For the record... Autism Spectrum Disorders (ASD), ADHD, executive function issues, etc. are not mental illnesses. They are developmental disorders, and yes, it appears that there is a genetic component to these.

    Food for thought: The standard rule for diseases and disorders is that they affect less than 2.5% of the population... one well-documented exception being ADHD (at >5%) - in which case, is it really a disorder or just an extreme of normal??

    But that's an aside.

    DaisyFace -
    This is a chicken-and-egg problem, to some extent - complicated of course by not-yet-received and/or not properly supported (medical community - not you) diagnoses. SOME of the time, these theories are right... because sometimes the chicken comes first, and sometimes the egg comes first. Your daughter is NOT this way because of how you treat her... you are responding this way because YOU have been abused by the system (inadvertently, but still real) due to not receiving the support necessary... SO - is the system going to give YOU the support you need, by giving daughter the support SHE needs, so that you can THEN work on the relationship???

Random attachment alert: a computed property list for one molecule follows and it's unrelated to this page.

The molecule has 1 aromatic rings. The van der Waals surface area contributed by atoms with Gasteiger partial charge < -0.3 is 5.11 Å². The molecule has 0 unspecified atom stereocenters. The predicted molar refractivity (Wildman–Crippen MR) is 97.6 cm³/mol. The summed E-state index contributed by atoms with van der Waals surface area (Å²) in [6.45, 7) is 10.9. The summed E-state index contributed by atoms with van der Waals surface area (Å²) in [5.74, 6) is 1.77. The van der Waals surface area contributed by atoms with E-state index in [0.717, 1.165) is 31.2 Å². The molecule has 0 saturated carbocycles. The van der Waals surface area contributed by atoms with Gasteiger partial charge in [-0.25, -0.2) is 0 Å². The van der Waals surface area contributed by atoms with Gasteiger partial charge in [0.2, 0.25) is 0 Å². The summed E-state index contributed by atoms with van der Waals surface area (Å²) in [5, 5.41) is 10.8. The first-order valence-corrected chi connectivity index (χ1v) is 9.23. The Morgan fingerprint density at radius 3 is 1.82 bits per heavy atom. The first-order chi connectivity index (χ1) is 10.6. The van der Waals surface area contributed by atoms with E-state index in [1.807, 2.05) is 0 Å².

Having said that... we found, at our lowest point, that WE had to change our response before the KID could change their response... we were not the cause, but the dysfunctionality of the situation was affecting us all, and we had to break the cycle. IN YOUR CASE, it will absolutely not be enough, and may not even make a dent. Just something to think about...